We haven't even finished automating our existing public transport on dedicated travel ways yet. There are automated subway trains, so they're further along than Google is. But they haven't finished converting. Many trains still have human personnel.

New public transportation is expensive. For example, the California high speed rail system is currently projected to cost \$68.4 billion: https://en.wikipedia.org/wiki/California_High-Speed_Rail

And that's a replacement for just one road. Note that the federal government only spends \$80 billion on transportation. So if it bought one high speed rail segment a year, it would have hardly any money left for maintenance of the existing roads, already underfunded.

If we include local and state government spending on roads and water as well, we can get up to \$416 billion. That's still only enough for six segments even if we drop all spending on water, which is rather important. And that's only 3120 miles of travel way (six 520 mile segments). Note that the US currently has 2.6 million miles of paved roads. Even assuming that a million miles of that are redundant, we'd still need five hundred years to replace the existing road system.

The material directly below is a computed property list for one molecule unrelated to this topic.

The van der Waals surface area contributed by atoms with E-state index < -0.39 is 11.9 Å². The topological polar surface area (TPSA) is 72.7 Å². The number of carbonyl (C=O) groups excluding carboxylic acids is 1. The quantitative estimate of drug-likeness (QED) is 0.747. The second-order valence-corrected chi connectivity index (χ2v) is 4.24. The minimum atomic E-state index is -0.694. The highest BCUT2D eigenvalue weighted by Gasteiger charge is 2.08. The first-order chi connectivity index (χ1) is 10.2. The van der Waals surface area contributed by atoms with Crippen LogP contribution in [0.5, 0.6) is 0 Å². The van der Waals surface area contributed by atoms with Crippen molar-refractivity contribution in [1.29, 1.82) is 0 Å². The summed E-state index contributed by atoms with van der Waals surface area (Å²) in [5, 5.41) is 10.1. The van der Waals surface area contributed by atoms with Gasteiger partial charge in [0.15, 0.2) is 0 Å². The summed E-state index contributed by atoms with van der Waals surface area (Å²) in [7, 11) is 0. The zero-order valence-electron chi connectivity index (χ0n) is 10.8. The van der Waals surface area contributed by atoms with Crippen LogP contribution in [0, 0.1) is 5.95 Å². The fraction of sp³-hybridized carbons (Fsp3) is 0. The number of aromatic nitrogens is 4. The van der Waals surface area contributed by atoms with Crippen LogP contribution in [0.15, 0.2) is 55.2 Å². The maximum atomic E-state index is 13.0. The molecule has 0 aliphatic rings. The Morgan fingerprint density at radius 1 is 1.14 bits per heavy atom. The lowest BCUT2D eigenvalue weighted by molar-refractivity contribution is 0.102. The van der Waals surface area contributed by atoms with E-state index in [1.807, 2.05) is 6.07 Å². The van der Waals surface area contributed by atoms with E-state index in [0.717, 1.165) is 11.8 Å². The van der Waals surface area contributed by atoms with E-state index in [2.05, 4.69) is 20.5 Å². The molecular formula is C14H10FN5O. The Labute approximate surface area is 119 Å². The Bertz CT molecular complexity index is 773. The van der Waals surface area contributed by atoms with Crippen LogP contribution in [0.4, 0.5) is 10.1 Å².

Unless you are willing to increase spending on transportation construction by a lot, this seems totally infeasible. Who wants to wait five hundred years for automated transportation?

It's possible that high speed rail is more expensive to build than slower rail systems. Ohio's proposed more modest speed rail system was only expected to cost \$3.5 million per mile, not the \$140 million per mile of the California system. That's better. If we only double spending for twelve and a half years, we could replace the system. Of course, that system would also be more complex. Rail lines would cross each other. People would have to switch trains relatively frequently, almost as frequently as we switch roads. That complexity would bump up the cost again.